Prime Minister Benjamin Netanyahu on Tuesday rejected the “hurtful remarks” of Religious Affairs Minister David Azoulay, who said that he did not consider Reform Jews to be Jewish and urged them to embrace Orthodox Judaism.
Azoulay told Army Radio earlier Tuesday that “A Reform Jew, from the moment he stops following Jewish law, I cannot allow myself to say that he is a Jew.” Azoulay, a member of the Sephardic Orthodox Shas party, added, “These are Jews that have lost their way, and we must ensure that every Jew returns to the fold of Judaism, and accept everyone with love and joy.”
After non-Orthodox Jewish groups called on Netanyahu to take a clear stance against his comments, the Prime Minister’s Office released a statement claiming the “hurtful remarks” do not reflect the position of the government.
“I have spoken with Minister Azoulay to remind him that Israel is a home for all Jews and that as Minister of Religious Affairs, he serves all of Israel’s citizens,” Netanyahu said in a statement.
Reform and Conservative streams of Judaism comprise the largest denominations in the United States but are fairly unpopular in Israel, where Jewish religious life is dominated by various strains of Orthodoxy.
Rabbi Gilad Kariv, the leader of Israel’s Reform movement, said that in addition to condemning Azoulay’s remarks, Netanyahu’s should “immediately spark a strategic dialogue with the leaders of the non-Orthodox movements to fully recognize their equal status in Israel.”
The Anti-Defamation League criticized Azoulay’s “outburst of demeaning and hateful comments,” while also welcoming Netanyahu’s “swift rejection of the remarks.”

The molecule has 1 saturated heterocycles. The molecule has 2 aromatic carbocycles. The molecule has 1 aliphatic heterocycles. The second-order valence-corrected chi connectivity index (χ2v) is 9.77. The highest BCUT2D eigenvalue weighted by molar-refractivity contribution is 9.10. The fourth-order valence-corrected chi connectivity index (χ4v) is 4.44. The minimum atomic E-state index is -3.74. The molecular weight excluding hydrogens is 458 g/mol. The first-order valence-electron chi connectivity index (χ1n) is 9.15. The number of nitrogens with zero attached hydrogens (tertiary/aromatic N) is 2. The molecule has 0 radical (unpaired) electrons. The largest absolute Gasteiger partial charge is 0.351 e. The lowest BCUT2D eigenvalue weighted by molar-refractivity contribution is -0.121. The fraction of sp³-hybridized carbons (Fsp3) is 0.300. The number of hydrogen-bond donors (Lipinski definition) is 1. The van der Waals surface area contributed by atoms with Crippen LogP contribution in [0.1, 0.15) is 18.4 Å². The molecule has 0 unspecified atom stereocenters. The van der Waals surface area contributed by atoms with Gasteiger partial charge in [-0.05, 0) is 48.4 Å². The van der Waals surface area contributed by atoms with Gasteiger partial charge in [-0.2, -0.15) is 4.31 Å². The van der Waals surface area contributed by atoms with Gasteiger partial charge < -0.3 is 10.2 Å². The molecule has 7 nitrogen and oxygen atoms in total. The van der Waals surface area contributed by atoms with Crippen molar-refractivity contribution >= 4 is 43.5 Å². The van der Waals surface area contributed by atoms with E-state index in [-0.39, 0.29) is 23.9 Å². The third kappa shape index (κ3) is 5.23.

“One would hope that a minister charged with administering religious affairs would be a voice for respect and tolerance of the religious views and traditions of others,” ADL National Director Abraham H. Foxman said in a statement.
But rather than bridging widening divisions between the Rabbinate and non-Orthodox Israeli Jews, and growing tensions with the non-Orthodox Jewish diaspora, Foxman said, “Azoulay’s disturbing remarks contribute to an atmosphere of exclusion and growing mistrust.”
The Boston-based Ruderman Family Foundation released a statement demanding that Netanyahu dismiss the minister if he makes any further “derogatory” comments.
“Diaspora Jews, and especially those in America, where Reform Judaism is the largest Jewish religious affiliation, are critical to Israel’s sense of well-being and security. Representatives of Israel’s government should treat them accordingly,” said Jay Ruderman, president of the philanthropic organization.
The Associated Press contributed to this report.